Anyone have suggestions on the labor of building out a space?

Discussion in 'Food & Cooking' started by gobblygook, Oct 8, 2010.

  1. gobblygook

    gobblygook

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    First problem is zero lot line, but the gubbermint seems to believe I need a 1500 gallon grease trap/interceptor.  It's impossible to put one of these in the ground.  I'm used to seeing the smaller grease traps that fit under the sink, but they're wanting something 4'x8'.  Any ideas?

    Second, is hanging a vent hood (the hood, not the hole-cutting in the roof and all that jazz) difficult?  As anyone who's ever been through it can attest, build-out is horribly expensive and I'd love to save costs wherever possible. 
     
  2. foodpump

    foodpump

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    Gub-mint?

    Usually it's the municipality you live in that sets the criteria for restaurants.

    Most every place I've been in, they seem to want a MINimum of a 55 gallon grease interceptor.  There's usually a forumula to calculate the size, so many gallons for every pot sink, floor drain, etc, but the min seems to be at 55 gallon.  This is nothing more than a 4' x 3'' box with an inlet, an outlet,  bunch of baffles, and a tight-fittng lid.  Works on the principal that grease floats on top, so you have to get the "honey dipper" dude to suck out the trap every couple of months.  The dirty, grease free water goes into municipalities sanitary lines.  I've been know to install one of these suckers after a Fri. night service. Not hard to do at all.    Don't know nuthin' about leaching ponds......

    Hanging a hood isn't all that difficult. Hilti in some redi-rods to the cieling and hang the sucker.  Hood is nothing more than a s/s box with a bunch of filters, and usually you can get these used.

    The money comes in designing the system......

    Most muncipialities demand a mechanical engineer's set of drawings for the hood.  This includes detailed sections of the shaft-- the tube that sucks out the dirty air: How many hours it's fire rated for, is it mounted on a combustible surface, where the fire suppression nozzles are located in the plenum, where the extraction fans are located, how many cfm they can remove.  Then there's the make-up air, can't go sucking up dirty air and not replacing it.  Where is the make-up air fan located?  Most municipalities demand that this air be "tempered", that is air conditioned in the summer, and heated in the winter.  You can shop around for quotes on the HVAC instalation stuff, but the mech. eng. rubber stamp will still cost you.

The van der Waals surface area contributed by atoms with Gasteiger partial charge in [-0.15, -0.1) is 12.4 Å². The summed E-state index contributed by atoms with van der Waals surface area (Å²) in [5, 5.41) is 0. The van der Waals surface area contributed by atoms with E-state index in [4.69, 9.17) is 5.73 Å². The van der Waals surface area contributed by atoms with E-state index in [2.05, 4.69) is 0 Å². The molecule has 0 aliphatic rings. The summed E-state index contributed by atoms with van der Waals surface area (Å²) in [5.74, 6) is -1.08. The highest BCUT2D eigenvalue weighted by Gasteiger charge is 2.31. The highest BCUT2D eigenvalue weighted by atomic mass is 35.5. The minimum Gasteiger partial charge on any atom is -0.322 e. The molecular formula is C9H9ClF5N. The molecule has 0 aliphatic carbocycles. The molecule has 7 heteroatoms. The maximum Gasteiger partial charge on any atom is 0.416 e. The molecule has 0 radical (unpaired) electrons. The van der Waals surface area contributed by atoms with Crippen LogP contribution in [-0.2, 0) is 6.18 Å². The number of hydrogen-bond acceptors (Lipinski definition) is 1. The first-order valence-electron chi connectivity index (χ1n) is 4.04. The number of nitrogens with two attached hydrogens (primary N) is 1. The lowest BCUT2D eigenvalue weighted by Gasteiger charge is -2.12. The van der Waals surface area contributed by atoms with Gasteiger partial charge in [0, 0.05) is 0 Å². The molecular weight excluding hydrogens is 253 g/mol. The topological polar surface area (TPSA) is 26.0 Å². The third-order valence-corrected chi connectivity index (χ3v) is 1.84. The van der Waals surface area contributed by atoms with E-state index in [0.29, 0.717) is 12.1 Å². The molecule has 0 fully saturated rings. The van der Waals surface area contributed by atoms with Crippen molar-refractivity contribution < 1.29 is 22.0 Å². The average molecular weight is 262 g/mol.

Once the hood is in place, then you got to have your fire supression system, or as you guys south of the border call it, the "Ansul" system.  Figure on a minimum of 4 grand.  There's a code and formula too: So many nozzles  for each piece of equipment.  I've done one kitchen with salvaged parts like the bottle, hand pull switch, and various bits and pieces, but the money is in the installation, and you gotta have a qualified guy for that.

    9 times out of 10 it is more pactical to find a filthy, p.o.s. restaurant, give it a bath and shave it's armpits, than it is to build one from scratch.

    Oh....

    And then there's the parking........................ 
     
  3. gobblygook

    gobblygook

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    I don't get the idea behind heating and cooling the make-up air.  As I understand it, the make-up air is 80% of the cfm of the exhaust fan.  The idea is that the air comes in, sucks up some other stuff, and goes back out.  Why heat and cool air that I'm just exhausting anyway? 

    Parking isn't an issue, fortunately.  However, the fire suppression system is certainly a PITA.  The problem is that the filthy POS restaurants around here are pre-code anyway, so all I'll end up with is something that's not up to code and go through the same BS. 

    What's a Hilti?  I know it's a brand, but are you talking about a hammer-drill or something else?  I assume a "redi-rod" is what we rednecks call "all-thread" -- a long threaded rod?

    The fire part is the killer on the venthood.  Between a manual fire pull, the auto-extinguish, the gas disconnect, and all that jazz, I'll go bankrupt. 
     
  4. foodpump

    foodpump

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    The heated/a/c air is usually a municiapl thing.  If you pull in fresh air into the kitchen on a nice hot humid August day, the kitchen gets even more nice and toasty, vicy-versy on a January day.  Some municipalities will let it slide, some won't.

    Hilti is brand of fastner and tools, made in Lichtenstein, I think.  You drill a hole in cement, pop in a fastner, and as you tighten up the sucker it expands and holds tight.  Most of the plumbing you see suspended in underground parking lots and buildigs are done this way.

    Redi-rod/all thread, it's the same stuff, 1/2 or 5/8" should do the trick.

    Again, check with you municipality on Grandfather clauses.  Most have some kind of a formula where if your proposed renovations don't exceed a certain % of the building value, you don't have to meet certain code requirements.  Go a penny over that value, and they want you  to meet every code.  What a lot of places do is make renovations very gradually, slowly building up the place's value.

    The fire supression is just that.  Gotta have it or the Fire marshall will be all over you, your insurance won't cover, and the landlord will want you out.  The bigger the hood, the bigger the system, the more appliances you have under the hood, the more nozzles you need.  No one said you couldn't do it in stages though....

    If parking is covered than you're halfway there. 

    OTOH If your State's liquor laws are anywhere as idiotic and archaic as ours, then you need a good stiff drink to figure out how to get the license